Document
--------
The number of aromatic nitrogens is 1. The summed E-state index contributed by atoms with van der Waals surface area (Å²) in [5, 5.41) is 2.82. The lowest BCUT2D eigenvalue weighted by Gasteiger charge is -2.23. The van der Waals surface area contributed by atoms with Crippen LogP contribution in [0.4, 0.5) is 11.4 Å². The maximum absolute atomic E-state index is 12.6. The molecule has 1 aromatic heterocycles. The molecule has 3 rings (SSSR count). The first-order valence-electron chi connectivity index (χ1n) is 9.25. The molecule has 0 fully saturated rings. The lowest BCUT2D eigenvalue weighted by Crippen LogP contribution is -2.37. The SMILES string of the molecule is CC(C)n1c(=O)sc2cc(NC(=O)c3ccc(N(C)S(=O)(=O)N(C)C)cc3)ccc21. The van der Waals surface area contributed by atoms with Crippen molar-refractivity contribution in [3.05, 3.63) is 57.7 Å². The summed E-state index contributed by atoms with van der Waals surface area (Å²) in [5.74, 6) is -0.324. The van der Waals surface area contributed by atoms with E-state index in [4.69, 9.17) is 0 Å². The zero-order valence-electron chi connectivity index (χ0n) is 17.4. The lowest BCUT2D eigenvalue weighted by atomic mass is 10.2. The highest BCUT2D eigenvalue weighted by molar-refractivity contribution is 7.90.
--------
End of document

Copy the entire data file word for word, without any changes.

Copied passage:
The number of aromatic nitrogens is 1. The summed E-state index contributed by atoms with van der Waals surface area (Å²) in [5, 5.41) is 2.82. The lowest BCUT2D eigenvalue weighted by Gasteiger charge is -2.23. The van der Waals surface area contributed by atoms with Crippen LogP contribution in [0.4, 0.5) is 11.4 Å². The maximum absolute atomic E-state index is 12.6. The molecule has 1 aromatic heterocycles. The molecule has 3 rings (SSSR count). The first-order valence-electron chi connectivity index (χ1n) is 9.25. The molecule has 0 fully saturated rings. The lowest BCUT2D eigenvalue weighted by Crippen LogP contribution is -2.37. The SMILES string of the molecule is CC(C)n1c(=O)sc2cc(NC(=O)c3ccc(N(C)S(=O)(=O)N(C)C)cc3)ccc21. The van der Waals surface area contributed by atoms with Crippen molar-refractivity contribution in [3.05, 3.63) is 57.7 Å². The summed E-state index contributed by atoms with van der Waals surface area (Å²) in [5.74, 6) is -0.324. The van der Waals surface area contributed by atoms with E-state index in [4.69, 9.17) is 0 Å². The zero-order valence-electron chi connectivity index (χ0n) is 17.4. The lowest BCUT2D eigenvalue weighted by atomic mass is 10.2. The highest BCUT2D eigenvalue weighted by molar-refractivity contribution is 7.90.